The proposals to increase disclosure requirements for: campaign-related donations of at least $10,000; donations to campaign-related TV or radio ads; and campaign-related spending by corporations, unions and other groups, have been included in the Disclose Act since 2012, currently sponsored by Rep. David Cicilline (D) (H.R. 2977) and Sen. Sheldon Whitehouse (D) (S. 11147) in the 116th Congress. The bills have not yet made it out of committee. 

The above proposals are also part of the larger government reform bill For the People Act, sponsored by Sen. Jeff Merkley (D) (S. 1) Rep. John Sarbanes (D) (H.R. 1) in the 117th Congress, including the proposal to require government contractors to disclose their campaign contributions. This bill has passed the House, with all votes in favor coming from Democrats and all votes against from Republicans.

  • Require all individuals or organizations that donate or receive at least $10,000 in campaign-related donations to register with the FEC and be publicly listed

  • Require corporations, unions, and other groups, when spending money on campaign-related activities to immediately release this to their shareholders and members, the public and the FEC

  • Require the FEC to publicly disclose the names of significant donors paying for TV or radio ads in support of candidates or related to controversial public issues

  • Have the President require federal contractors to disclose their donations to campaign-related activities

To address this concern, Members of Congress have introduced legislation, the Stop Foreign Donations Affecting Our Elections Act (H.R. 1341, S. 1660), which would increase requirements for credit card donations. 

Respondents were introduced to the proposal as a way to address the concern of  illegal online donations to political campaigns by foreigners, as follows:

Currently, there is a bill in Congress that proponents say will reduce the possibility of illegal online donations to Federal campaigns made by foreigners, in excess of legal limits, or with stolen credit cards. Opponents say there is no evidence these are real problems and that the proposed solutions discourage people from making donations.

They were informed that, “it is illegal for foreign sources—individuals or organizations—to make contributions to US campaigns.  However, Americans living abroad may make such donations.”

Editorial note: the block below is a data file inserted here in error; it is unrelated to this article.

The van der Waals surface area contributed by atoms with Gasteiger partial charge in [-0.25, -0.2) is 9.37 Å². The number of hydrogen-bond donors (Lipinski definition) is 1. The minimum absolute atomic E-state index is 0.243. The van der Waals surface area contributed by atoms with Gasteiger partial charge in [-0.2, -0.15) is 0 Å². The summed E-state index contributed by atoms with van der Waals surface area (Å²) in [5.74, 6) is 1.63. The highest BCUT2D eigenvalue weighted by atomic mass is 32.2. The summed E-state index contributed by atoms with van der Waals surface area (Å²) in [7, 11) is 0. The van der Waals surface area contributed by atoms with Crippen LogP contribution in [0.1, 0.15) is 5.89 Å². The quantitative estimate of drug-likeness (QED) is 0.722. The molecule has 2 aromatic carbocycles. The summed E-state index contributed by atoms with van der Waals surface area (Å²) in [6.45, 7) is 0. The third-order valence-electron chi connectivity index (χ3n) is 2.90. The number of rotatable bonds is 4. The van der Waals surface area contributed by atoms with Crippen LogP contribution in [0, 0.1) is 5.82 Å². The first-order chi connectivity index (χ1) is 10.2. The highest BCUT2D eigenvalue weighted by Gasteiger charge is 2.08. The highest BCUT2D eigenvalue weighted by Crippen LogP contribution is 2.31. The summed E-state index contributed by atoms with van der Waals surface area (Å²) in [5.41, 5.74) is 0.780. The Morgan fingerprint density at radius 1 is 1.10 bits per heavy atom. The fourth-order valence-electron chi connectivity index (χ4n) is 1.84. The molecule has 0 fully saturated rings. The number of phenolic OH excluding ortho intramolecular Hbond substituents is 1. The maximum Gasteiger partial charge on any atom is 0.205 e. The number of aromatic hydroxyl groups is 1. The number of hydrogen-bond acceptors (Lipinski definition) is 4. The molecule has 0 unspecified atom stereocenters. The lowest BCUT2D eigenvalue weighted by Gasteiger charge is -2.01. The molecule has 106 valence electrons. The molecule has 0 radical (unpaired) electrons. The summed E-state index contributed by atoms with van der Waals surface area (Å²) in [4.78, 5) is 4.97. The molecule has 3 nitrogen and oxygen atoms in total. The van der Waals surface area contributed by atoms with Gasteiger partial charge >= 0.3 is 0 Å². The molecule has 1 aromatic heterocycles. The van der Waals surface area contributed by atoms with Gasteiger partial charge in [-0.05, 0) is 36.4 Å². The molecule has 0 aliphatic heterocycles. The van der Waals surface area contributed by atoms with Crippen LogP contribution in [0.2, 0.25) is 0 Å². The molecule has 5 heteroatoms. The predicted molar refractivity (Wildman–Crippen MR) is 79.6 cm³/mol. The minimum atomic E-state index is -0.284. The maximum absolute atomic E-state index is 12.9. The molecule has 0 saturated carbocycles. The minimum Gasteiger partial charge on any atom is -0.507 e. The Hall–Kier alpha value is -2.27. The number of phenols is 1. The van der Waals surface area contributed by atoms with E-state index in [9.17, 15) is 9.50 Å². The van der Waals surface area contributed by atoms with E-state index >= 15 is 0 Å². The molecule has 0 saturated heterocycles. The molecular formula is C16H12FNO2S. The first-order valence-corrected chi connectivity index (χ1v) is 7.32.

Respondents were then presented two proposals related to credit‐card donations.  They first evaluated each one separately and then the bill as a whole.

The first proposal requires, “that donors to Federal campaigns who make online credit card donations from abroad are not only US citizens, but also registered voters and that they provide their US voting address.”

The argument in favor of the proposal did substantially better than the argument against. The pro argument was found convincing by 82%, and partisan responses were practically the same. The counter argument was found convincing by less than half, overall and among both Republicans and Democrats.

Respondents were then presented with the full details of the proposal and asked to rate its acceptability on a 0-10 scale, with 5 being “just tolerable”, 86% found it at least tolerable (5-10), including 88% of Republicans and 86% of Democrats.

Turning to the second proposal, respondents were first informed that: “Currently, when campaigns receive donations of $50 or more, they are required to get the donor’s address, but this is not required if donations are under $50.”

They were then presented the proposal that would:

...require that when campaigns get online credit card donations:

  • in all cases, including those under $50, they must get and report the donor’s address,
  • they must also always get the CVV code on the credit card.

For the argument in favor of this proposal, a large bipartisan majority found it convincing, with no significant partisan differences.Presented a counter argument, less than half  found it convincing. Republicans were less likely to find it convincing (41%) than Democrats who were more divided (48%).

Respondents were then given another set of arguments focusing on the potential for the use of stolen credit cards. The pro argument was found convincing by an overwhelming 86%, with the same level of support from Republicans and Democrats. The counter argument found more division, with 52% finding it convincing. Republicans were fairly evenly divided with Democrats leaning toward being convinced (56%).

The details of the bill as a whole were presented and respondents were asked to rate its acceptability on a 0-10 scale. It was found at least tolerable (5-10) by 84%, including 86% of Republicans and 84% of Democrats.

Respondents were then presented with “broader arguments” for and against the bill as a whole. The first argument was against the bill and was found convincing by 50% of respondents. There

were slight partisan differences, with fewer Republicans finding it convincing (48%) than Democrats (53%). Presented with a counter argument in favor of the bill, a large bipartisan majority (82%) found it convincing.

Respondents were then presented all of the proposals in the bill at once, saying that it would require that:

  • when campaigns get online credit card donations, in all cases, including those under $50, they must get and report the donor’s address;
  • campaigns must also get from online credit card donations the CVV code on the credit card;
  • donors who make online credit card donations from abroad be a registered voter in the US and provide their US voting address.